By the River

by maggie

So a New Year, and New Year Resolutions.

I’ve just one. Leave the house every day. Everything else will grow from these foundations

Don’t worry I haven’t been sitting around moping – you know I have plenty to do all day.

But getting out, getting some exercise, getting a new perspective is what 2015 should be about.

Where to go though when I don’t have an errand to run? Where to go what ever the weather?

By the river – 1/2 a mile of nature and activity, 1 1/2 miles of suburban back streets.

Don’t over think it: just watch the ideas come and go by.


down river towards Ham

down river towards Ham

So I thought I’d do some drawings because although you can pin a scene in your head you can’t easily pass it along – and who wants a bag of words about a short stretch of river.

And then I thought I’d make a big long composition in a folding sketch book: how many pages how many little scenes, how to get them to flow together.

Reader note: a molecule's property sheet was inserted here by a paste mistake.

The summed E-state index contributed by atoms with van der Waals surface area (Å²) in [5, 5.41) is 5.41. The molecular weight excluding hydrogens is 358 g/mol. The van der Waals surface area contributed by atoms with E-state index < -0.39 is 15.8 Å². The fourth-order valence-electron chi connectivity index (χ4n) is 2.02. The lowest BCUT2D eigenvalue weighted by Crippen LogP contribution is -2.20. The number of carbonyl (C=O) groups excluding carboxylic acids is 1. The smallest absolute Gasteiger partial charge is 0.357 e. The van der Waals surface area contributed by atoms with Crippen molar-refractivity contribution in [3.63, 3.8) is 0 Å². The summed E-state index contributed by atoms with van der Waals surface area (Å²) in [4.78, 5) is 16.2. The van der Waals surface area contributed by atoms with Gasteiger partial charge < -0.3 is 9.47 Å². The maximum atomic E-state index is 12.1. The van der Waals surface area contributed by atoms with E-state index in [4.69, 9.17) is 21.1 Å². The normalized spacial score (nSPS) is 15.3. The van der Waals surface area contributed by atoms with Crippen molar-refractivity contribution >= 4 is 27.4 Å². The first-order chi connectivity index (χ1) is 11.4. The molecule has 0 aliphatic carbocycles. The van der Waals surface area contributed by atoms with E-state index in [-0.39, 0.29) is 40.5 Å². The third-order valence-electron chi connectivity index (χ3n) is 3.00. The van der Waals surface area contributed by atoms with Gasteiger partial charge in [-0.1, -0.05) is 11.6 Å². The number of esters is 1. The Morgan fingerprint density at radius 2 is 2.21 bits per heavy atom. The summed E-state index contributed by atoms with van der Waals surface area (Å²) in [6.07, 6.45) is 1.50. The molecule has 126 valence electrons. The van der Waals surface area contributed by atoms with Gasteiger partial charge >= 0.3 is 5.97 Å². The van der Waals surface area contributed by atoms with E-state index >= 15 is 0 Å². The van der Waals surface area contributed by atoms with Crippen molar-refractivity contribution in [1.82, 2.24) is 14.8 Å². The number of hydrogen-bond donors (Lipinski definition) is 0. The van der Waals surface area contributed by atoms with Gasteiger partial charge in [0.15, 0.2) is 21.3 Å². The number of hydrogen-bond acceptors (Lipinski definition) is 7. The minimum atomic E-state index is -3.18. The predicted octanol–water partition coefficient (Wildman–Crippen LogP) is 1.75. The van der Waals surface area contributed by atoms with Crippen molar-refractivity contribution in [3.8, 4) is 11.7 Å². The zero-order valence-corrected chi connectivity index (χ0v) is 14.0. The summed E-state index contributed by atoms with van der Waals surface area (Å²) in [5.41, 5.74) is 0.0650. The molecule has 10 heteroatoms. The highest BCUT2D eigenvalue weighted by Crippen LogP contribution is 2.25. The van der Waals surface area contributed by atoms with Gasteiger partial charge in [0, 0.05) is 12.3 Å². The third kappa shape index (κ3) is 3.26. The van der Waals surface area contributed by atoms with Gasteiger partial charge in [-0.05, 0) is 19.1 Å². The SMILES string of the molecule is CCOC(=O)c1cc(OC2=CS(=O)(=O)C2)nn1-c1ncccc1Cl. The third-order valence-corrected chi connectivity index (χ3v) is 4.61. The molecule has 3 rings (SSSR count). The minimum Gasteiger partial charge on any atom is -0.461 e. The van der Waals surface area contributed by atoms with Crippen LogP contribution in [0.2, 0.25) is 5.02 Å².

But there’s no hurry. It’s the walk that counts.

the end of the fence around the coal wharf

the end of the fence around the coal wharf

This stretch of river has the great mix of sights that typifies London. Mansions and sweeping lawns, Egyptian and Canadian Geese, sculls and eights and houseboats; the ghost of a coal powered power station, a rail bridge, a bandstand and a tennis club.

So I want to capture the fishermen, the kayakers, the toddlers feeding the birds, but there’s time to put all this together to take care and too look.



Making more pebble paper I bleached something that shouldn’t have been bleached. So I got some Dylon fabric paints to cover up the mark. And being sensible I did some test before hand using deep pink, turquoise and yellow.

So I painted on a cotton sheet, then steamed it for five minutes, and washed it. It came out paler than I had hoped. You are meant to iron the fabric paint to set it, but you can’t iron velour.image

On the left are the plain colours – I was hoping that repeated applications would add depth of colour – but no over painting is the only why to go.
On the right is the start of a colour wheel – mixing the primary colours together in fixed ratios to find where the purple and oranges are.
Along the bottom are tertiary colours – reds and purples to find the right colour to match the original fabric. Pink, little yellow, less turquoise.
Almost there – repeat applications are building depth of colour. What a relief.